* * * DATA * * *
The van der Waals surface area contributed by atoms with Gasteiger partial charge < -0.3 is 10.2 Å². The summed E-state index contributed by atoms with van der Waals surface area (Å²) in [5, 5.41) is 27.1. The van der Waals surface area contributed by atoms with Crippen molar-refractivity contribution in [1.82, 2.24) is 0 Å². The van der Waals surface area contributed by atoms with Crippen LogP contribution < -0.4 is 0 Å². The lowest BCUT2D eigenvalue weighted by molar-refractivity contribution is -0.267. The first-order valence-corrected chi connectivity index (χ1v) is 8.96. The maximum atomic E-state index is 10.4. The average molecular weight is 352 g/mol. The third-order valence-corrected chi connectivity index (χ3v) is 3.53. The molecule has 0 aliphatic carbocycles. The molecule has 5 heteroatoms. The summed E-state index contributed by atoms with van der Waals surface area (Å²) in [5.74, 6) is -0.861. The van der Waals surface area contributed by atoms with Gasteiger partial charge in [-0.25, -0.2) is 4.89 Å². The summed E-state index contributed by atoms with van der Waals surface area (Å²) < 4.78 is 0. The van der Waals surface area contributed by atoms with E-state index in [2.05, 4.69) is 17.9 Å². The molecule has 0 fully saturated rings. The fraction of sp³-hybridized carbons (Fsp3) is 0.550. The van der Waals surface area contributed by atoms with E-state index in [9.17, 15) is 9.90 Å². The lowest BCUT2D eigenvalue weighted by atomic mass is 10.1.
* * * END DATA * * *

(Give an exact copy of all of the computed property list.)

The van der Waals surface area contributed by atoms with Gasteiger partial charge < -0.3 is 10.2 Å². The summed E-state index contributed by atoms with van der Waals surface area (Å²) in [5, 5.41) is 27.1. The van der Waals surface area contributed by atoms with Crippen molar-refractivity contribution in [1.82, 2.24) is 0 Å². The van der Waals surface area contributed by atoms with Crippen LogP contribution < -0.4 is 0 Å². The lowest BCUT2D eigenvalue weighted by molar-refractivity contribution is -0.267. The first-order valence-corrected chi connectivity index (χ1v) is 8.96. The maximum atomic E-state index is 10.4. The average molecular weight is 352 g/mol. The third-order valence-corrected chi connectivity index (χ3v) is 3.53. The molecule has 0 aliphatic carbocycles. The molecule has 5 heteroatoms. The summed E-state index contributed by atoms with van der Waals surface area (Å²) in [5.74, 6) is -0.861. The van der Waals surface area contributed by atoms with Gasteiger partial charge in [-0.25, -0.2) is 4.89 Å². The summed E-state index contributed by atoms with van der Waals surface area (Å²) < 4.78 is 0. The van der Waals surface area contributed by atoms with E-state index in [2.05, 4.69) is 17.9 Å². The molecule has 0 fully saturated rings. The fraction of sp³-hybridized carbons (Fsp3) is 0.550. The van der Waals surface area contributed by atoms with E-state index in [9.17, 15) is 9.90 Å². The lowest BCUT2D eigenvalue weighted by atomic mass is 10.1.